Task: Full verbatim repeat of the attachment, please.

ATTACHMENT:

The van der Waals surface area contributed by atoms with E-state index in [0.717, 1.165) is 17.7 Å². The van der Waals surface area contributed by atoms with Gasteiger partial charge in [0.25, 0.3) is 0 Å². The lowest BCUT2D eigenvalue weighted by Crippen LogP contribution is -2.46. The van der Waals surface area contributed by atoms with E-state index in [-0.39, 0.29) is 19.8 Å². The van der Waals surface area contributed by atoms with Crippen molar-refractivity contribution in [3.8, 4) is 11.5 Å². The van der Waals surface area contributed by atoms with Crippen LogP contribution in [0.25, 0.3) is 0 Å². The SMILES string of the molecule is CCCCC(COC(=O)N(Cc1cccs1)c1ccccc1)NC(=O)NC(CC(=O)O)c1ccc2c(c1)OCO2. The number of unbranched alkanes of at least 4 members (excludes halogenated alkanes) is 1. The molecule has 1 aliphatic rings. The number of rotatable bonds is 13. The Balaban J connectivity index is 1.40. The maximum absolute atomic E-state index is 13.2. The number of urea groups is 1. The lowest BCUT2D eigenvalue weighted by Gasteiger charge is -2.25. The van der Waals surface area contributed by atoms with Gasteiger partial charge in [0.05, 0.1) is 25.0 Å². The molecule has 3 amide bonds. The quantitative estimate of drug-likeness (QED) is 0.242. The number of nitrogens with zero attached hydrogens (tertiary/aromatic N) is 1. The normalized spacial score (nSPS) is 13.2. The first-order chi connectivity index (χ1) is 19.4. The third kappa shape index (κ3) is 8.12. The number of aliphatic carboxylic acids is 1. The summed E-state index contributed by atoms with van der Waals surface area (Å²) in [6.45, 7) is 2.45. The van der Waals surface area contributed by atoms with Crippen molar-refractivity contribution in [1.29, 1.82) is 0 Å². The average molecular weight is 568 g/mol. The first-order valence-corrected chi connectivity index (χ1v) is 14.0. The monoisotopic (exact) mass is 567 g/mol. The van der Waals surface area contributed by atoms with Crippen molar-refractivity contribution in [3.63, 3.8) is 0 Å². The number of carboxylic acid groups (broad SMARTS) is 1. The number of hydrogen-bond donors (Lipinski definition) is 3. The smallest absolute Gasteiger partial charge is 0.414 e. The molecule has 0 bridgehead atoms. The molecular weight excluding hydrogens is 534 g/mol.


The van der Waals surface area contributed by atoms with E-state index in [0.717, 1.165) is 17.7 Å². The van der Waals surface area contributed by atoms with Gasteiger partial charge in [0.25, 0.3) is 0 Å². The lowest BCUT2D eigenvalue weighted by Crippen LogP contribution is -2.46. The van der Waals surface area contributed by atoms with E-state index in [-0.39, 0.29) is 19.8 Å². The van der Waals surface area contributed by atoms with Crippen molar-refractivity contribution in [3.8, 4) is 11.5 Å². The van der Waals surface area contributed by atoms with Crippen LogP contribution in [0.25, 0.3) is 0 Å². The SMILES string of the molecule is CCCCC(COC(=O)N(Cc1cccs1)c1ccccc1)NC(=O)NC(CC(=O)O)c1ccc2c(c1)OCO2. The number of unbranched alkanes of at least 4 members (excludes halogenated alkanes) is 1. The molecule has 1 aliphatic rings. The number of rotatable bonds is 13. The Balaban J connectivity index is 1.40. The maximum absolute atomic E-state index is 13.2. The number of urea groups is 1. The lowest BCUT2D eigenvalue weighted by Gasteiger charge is -2.25. The van der Waals surface area contributed by atoms with Gasteiger partial charge in [0.05, 0.1) is 25.0 Å². The molecule has 3 amide bonds. The quantitative estimate of drug-likeness (QED) is 0.242. The number of nitrogens with zero attached hydrogens (tertiary/aromatic N) is 1. The normalized spacial score (nSPS) is 13.2. The first-order chi connectivity index (χ1) is 19.4. The third kappa shape index (κ3) is 8.12. The number of aliphatic carboxylic acids is 1. The summed E-state index contributed by atoms with van der Waals surface area (Å²) in [6.45, 7) is 2.45. The van der Waals surface area contributed by atoms with Crippen molar-refractivity contribution in [1.29, 1.82) is 0 Å². The average molecular weight is 568 g/mol. The first-order valence-corrected chi connectivity index (χ1v) is 14.0. The monoisotopic (exact) mass is 567 g/mol. The van der Waals surface area contributed by atoms with Crippen molar-refractivity contribution in [3.63, 3.8) is 0 Å². The number of carboxylic acid groups (broad SMARTS) is 1. The number of hydrogen-bond donors (Lipinski definition) is 3. The smallest absolute Gasteiger partial charge is 0.414 e. The molecule has 0 bridgehead atoms. The molecular weight excluding hydrogens is 534 g/mol.